There’s an old Yiddish proverb that goes something like this: “we plan, God laughs.” Now, regardless of your spiritual proclivities or the degree of belief you may or may not have in the Almighty, I think everyone can understand the sentiment. Sometimes the choreography we create for our life is not how the performance unfolds onstage.
I’ve wanted to be a professional dancer since I was eight or so. My mother showed me a VHS recording of Gelsey Kirkland and Mikhail Baryshnikov performing The Nutcracker, and that was it, I was hooked. For the most part, I was pretty lucky and I was able to follow my “plan.” I got into the college dance program of my choice, avoided major injuries, managed to get hired by several different companies, and even worked as a freelancer for a bit. Did I book every job I wanted or achieve everything I thought I would as a dance artist? No, but I was proud of myself and where I was going in that facet of life. As far as other aspects of my life like becoming a mother, developing hobbies, or buying a house, they were things that I figured I’d get around to eventually, but I really didn’t spend too much energy on them. It was always dance. It was who I was. It was integral to my sense of self, and by extension, my sense of self-worth.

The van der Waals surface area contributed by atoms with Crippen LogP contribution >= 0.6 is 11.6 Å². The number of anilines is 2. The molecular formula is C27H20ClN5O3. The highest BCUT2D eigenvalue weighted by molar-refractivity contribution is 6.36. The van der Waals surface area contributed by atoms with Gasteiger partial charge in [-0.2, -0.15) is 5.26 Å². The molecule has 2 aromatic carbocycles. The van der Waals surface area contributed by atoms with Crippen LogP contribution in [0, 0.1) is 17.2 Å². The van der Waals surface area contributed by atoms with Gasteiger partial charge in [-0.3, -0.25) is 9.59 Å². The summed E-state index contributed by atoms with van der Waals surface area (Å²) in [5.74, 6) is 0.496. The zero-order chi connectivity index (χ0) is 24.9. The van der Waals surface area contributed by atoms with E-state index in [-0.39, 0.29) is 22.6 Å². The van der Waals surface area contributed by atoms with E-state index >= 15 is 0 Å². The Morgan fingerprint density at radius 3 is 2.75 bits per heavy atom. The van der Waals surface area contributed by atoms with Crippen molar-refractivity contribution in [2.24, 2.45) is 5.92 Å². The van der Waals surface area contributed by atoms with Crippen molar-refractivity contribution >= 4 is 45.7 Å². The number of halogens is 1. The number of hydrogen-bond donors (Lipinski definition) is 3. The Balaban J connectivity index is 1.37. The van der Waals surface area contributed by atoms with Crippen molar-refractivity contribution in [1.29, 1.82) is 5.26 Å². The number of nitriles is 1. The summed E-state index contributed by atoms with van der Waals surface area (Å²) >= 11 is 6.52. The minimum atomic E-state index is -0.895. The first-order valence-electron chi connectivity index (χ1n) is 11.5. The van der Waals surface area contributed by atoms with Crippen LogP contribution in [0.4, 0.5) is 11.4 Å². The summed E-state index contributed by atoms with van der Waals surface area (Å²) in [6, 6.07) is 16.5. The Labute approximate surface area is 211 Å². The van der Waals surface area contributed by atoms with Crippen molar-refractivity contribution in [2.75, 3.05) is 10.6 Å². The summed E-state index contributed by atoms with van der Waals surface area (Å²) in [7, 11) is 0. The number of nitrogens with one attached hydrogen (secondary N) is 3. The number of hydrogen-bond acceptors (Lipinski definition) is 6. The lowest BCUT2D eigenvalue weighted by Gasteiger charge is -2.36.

It is clinging to identities and their rigid definitions that caused me so much strife over the years.
Then 2020 happened. Now, I am not alone in my feelings of loss and fear that accompany this year. I went from dancing and rehearsing practically every day to trying to take company classes and learn repertoire over Zoom in my tiny LA kitchen. This is not a unique experience for my fellow dance artists–we all felt this punch to the gut. The loss of income, the loss of performances, the loss of contracts, tours, and on and on and on. Just…the loss. I–and plenty of my co-workers and friends–just felt like I was in a holding pattern, waiting for life to begin again.